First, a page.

Anne MacRae, head of financial services at Fujitsu UK & Ireland
Over the last few years, the financial services industry has undergone some massive changes. The economic downturn, on-going Eurozone challenges and some well-publicised data breaches in the banking sector are just some of the factors that have left the industry with a tarnished reputation and under extreme scrutiny. IT managers have spent many a sleepless night worrying about what will happen next, how the industry will continue to change and what it means for the future of IT.
One of the biggest IT developments in recent years has been the increase in the amount of data being transacted on the internet. While the rest of the world has gradually been getting up to speed, the financial industry has long been crunching numbers in massive volumes on a daily basis. Indeed big data and financial services go hand-in-hand. According to PWC, the market for big data is expected to grow to $32.1 billion by 2015, and then to $53.4 billion by 2017. Additionally, 62 per cent of companies believe that big data has the significant potential to create competitive advantage.
But now it’s not just financial data which organisations need to deal with every day. Big data comes in all shapes and sizes including customer data and market performance, each with a purpose and opportunity for organisations, from service differentiation to risk mitigation. But is big data now just a big headache? Are financial services making the best use of their data and do they have a strategy for handling and maximising it?
In this digital era, the amount of data that is created every day is off the scale. Whether organisations realise it or not, big data is not going away and so there is a need to make sure they are utilising it so they can position themselves for success.
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This year, Fujitsu commissioned new researchin the UK & Ireland which looked at the key issues in the financial services sector. This is the second time in two years that Fujitsu has conducted a major piece of research evaluating the thinking of IT decision makers in the financial sector. The first survey looked at how the sector was positioning itself within the myriad of technology options and new banking regulations. This year, Fujitsu revisited these issues and set out a benchmark, revealing that financial organisations continue to miss out on many of the opportunities technology presents.
As part of the 2012 study, Fujitsu predicted that big data would become a key theme, as banks start to grapple with the technical challenges of analysing and effectively utilising large amounts of information. The latest research, which interviewed 176 CIOs and IT Directors, revealed that big data has started to play a bigger part in the financial services industry, with a quarter of respondents stating that they have a big data strategy underway. However, over a third (39%) of CIOs and IT Directors remain unconvinced as to the value that big data can provide, holding off on the development of a strategy, or putting plans on ice altogether.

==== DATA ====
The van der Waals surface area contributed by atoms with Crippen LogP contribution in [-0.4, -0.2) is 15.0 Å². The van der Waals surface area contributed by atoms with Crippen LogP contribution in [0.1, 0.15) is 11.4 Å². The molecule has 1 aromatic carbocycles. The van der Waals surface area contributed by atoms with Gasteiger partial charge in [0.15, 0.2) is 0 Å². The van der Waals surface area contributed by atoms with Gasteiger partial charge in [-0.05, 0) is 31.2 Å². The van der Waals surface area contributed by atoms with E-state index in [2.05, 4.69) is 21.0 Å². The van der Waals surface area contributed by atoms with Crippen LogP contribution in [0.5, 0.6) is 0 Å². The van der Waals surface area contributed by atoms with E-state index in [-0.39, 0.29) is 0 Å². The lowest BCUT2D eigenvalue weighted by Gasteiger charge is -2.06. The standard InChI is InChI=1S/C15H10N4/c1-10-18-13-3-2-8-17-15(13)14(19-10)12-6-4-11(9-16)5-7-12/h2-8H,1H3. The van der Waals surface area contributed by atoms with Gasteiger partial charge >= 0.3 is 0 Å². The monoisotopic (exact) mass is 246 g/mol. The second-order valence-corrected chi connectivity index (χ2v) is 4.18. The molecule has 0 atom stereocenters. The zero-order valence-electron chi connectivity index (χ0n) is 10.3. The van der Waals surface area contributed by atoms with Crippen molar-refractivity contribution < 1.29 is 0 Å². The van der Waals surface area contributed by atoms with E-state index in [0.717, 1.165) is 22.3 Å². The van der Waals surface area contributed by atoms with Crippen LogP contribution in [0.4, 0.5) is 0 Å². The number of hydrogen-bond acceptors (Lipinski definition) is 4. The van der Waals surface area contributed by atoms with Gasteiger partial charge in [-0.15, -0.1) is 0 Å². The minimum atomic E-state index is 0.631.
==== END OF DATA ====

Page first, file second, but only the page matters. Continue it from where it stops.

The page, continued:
The research also investigated where the information that financial services organisations work with, in their businesses, originates from and how it is used. Almost three quarters claimed that they make “full” use of customer data to improve offerings, but this appears to conflict with the finding from over half (54%) who noted that their business purchases supplementary data from third parties. If “full” use were really being made would such investment be necessary?
Of course there are strict regulations in place that affect how organisations store, process and share its customer’s data, which impacts how a business deals with it. But could a better focus on data strategy help counter some of the costs associated with purchasing data from third parties and release some of the value that integrated and well-analysed data can bring? The answer is yes. Developing a strategy to deal with big data and ensuring that the whole organisation is included on that strategy is vital in completing the customer picture. Fujitsu finds that more and more customers are looking to develop a big data strategy as it becomes an ever growing topic in the boardroom.
Financial services remain resistant towards the adoption of new technology that they feel holds a certain amount of risk. But if they can use their heritage with managing big data to develop a strategic approach to making better use of the data they have today, this could mitigate the spend on information and also drive a better understanding of the characteristics of customers. The implementation of this technology is within the power of IT departments and can enable IT decision makers to not only ‘save the day’ through secure data but also secure the future of their organisation through competitive gains.